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Microchip separates WBCs from whole blood samples

Posted: 07 Aug 2013 ?? ?Print Version ?Bookmark and Share

Keywords:microchip? white blood cell? blood sample? P-selectin? neutrophil?

Scientists from the Massachusetts Institute of Technology (MIT) revealed last year a postage stamp-sized microchip that can sort cells through a technique, known as cell rolling, that mimics a natural mechanism in the body. The device separated leukemia cells from cell culturesbut could not extract cells directly from blood. The same group now has unleashed a microchip that can quickly separate white blood cells from samples of whole blood, eliminating any preliminary processing stepsthat can be difficult to integrate into point-of-care medical devices.

In their experiments, the scientists pumped tiny volumes of blood through the microchip and recovered a highly pure stream of white blood cells, virtually devoid of other blood components such as platelets and red blood cells. What's more, the team found that the sorted cells were undamaged and functional, potentially enabling clinicians not only to obtain a white blood cell count, but also to use the cells to perform further genetic or clinical tests.

Microfluidic chip works by mimicking the physiological process of cell rolling

Figure 1: The chip works by mimicking the physiological process of 'cell rolling' where patterns of adhesive molecules are used to draw out neutrophils (blue) from a stream of blood (red) into a parallel buffer stream as shown in the bottom panel.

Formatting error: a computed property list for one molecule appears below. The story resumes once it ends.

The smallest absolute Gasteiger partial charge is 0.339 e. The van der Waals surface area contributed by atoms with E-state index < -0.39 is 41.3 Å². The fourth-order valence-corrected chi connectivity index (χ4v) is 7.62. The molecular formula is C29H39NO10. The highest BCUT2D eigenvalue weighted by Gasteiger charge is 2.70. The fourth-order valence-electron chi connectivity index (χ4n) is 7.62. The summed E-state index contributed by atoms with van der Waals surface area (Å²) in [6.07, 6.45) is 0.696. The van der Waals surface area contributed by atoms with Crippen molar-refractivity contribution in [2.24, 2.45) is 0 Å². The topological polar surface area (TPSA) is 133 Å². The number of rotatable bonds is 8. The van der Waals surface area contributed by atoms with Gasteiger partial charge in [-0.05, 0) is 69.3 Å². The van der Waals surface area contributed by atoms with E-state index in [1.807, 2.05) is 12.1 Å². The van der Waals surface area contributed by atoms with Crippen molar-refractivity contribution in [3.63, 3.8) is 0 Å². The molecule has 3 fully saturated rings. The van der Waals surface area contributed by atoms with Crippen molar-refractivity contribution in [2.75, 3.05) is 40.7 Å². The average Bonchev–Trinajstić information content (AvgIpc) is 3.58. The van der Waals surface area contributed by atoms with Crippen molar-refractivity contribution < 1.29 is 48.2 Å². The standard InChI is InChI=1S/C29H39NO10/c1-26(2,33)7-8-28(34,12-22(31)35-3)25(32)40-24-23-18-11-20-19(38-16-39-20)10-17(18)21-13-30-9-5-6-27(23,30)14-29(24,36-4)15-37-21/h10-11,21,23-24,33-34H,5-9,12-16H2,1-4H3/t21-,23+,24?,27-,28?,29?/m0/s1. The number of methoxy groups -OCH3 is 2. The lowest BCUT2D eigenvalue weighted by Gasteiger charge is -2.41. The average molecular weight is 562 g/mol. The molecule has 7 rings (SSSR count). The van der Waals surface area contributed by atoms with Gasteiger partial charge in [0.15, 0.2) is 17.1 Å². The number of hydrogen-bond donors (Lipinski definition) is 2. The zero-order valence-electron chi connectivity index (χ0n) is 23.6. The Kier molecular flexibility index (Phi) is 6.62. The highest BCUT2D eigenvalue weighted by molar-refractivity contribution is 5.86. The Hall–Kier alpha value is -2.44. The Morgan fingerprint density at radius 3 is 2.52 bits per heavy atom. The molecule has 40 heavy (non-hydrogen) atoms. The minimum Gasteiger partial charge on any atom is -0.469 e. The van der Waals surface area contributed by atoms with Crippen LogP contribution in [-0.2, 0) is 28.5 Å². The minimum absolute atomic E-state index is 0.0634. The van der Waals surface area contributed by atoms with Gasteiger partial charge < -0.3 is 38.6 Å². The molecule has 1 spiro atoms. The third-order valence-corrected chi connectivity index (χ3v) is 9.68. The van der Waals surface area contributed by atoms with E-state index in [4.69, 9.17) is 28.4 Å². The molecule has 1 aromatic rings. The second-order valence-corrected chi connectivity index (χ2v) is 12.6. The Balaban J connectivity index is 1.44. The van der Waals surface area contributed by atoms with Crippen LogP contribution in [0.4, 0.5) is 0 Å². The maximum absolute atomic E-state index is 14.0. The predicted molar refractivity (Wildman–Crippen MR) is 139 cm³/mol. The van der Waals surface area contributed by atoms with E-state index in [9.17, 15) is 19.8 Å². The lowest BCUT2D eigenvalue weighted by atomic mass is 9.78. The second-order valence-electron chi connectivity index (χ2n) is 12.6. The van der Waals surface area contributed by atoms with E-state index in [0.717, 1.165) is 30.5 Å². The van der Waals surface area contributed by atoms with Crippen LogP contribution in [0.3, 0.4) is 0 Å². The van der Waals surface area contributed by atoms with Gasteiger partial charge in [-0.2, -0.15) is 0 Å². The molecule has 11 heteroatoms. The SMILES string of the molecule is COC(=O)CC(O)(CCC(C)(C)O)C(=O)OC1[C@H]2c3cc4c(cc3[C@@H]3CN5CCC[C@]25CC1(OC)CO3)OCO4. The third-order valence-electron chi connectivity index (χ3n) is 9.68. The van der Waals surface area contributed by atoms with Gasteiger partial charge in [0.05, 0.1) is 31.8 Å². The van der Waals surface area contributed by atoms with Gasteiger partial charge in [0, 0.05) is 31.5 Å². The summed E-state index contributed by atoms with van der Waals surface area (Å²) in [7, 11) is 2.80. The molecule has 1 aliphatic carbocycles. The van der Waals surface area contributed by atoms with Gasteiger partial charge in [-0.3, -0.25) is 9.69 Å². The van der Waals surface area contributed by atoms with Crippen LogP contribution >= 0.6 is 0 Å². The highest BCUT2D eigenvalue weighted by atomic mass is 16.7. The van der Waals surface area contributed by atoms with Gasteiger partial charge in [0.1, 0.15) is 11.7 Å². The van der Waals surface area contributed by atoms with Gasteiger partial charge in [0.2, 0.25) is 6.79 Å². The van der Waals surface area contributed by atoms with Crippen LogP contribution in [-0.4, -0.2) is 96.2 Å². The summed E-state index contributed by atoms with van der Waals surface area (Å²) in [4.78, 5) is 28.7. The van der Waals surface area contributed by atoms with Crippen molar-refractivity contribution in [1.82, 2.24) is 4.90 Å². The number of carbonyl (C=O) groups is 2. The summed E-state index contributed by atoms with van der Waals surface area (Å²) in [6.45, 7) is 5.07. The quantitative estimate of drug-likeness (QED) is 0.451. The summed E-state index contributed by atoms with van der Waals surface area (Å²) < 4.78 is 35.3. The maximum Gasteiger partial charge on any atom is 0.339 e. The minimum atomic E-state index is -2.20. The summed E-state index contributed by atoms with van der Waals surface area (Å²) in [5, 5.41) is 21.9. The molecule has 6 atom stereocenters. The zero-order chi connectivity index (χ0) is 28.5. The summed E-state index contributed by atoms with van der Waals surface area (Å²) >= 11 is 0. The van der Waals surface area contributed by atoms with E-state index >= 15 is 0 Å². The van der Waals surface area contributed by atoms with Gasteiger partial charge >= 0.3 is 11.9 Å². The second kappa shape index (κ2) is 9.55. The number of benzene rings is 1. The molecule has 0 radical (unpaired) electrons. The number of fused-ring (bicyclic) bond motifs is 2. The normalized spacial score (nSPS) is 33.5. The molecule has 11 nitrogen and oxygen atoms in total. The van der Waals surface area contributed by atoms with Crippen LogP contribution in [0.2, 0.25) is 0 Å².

Rohit Karnik, an associate professor of mechanical engineering at MIT, said the key to recovering such pure, functional cells lies in the microchip's adaption of the body's natural process of cell rolling. "We believe that because we're using a very biomimetic process, the cells are happier," Karnik stated. "It's a more gentle process, and the cells are functionally viable."

Karnik and MIT graduate student Suman Bose, along with Jeffrey Karp at Brigham and Women's Hospital and five other colleagues, published their results in the journal Scientific Reports.

Normally, the body's protective white blood cells circulate through the bloodstream, patrolling for signs of pathogens. When one region of the body becomes infected or inflamed, cells lining the blood vessels in that region present certain sticky molecules that gently grab white blood cells from the bloodstream, "rolling" the cells along the vessel wall until they reach the afflicted area.

The sticky molecules act as cell traffickers, directing particular cells to areas of the body where they're needed. One of the more common cell traffickers is P-selectin, a molecule that lightly binds the white blood cells called neutrophils.

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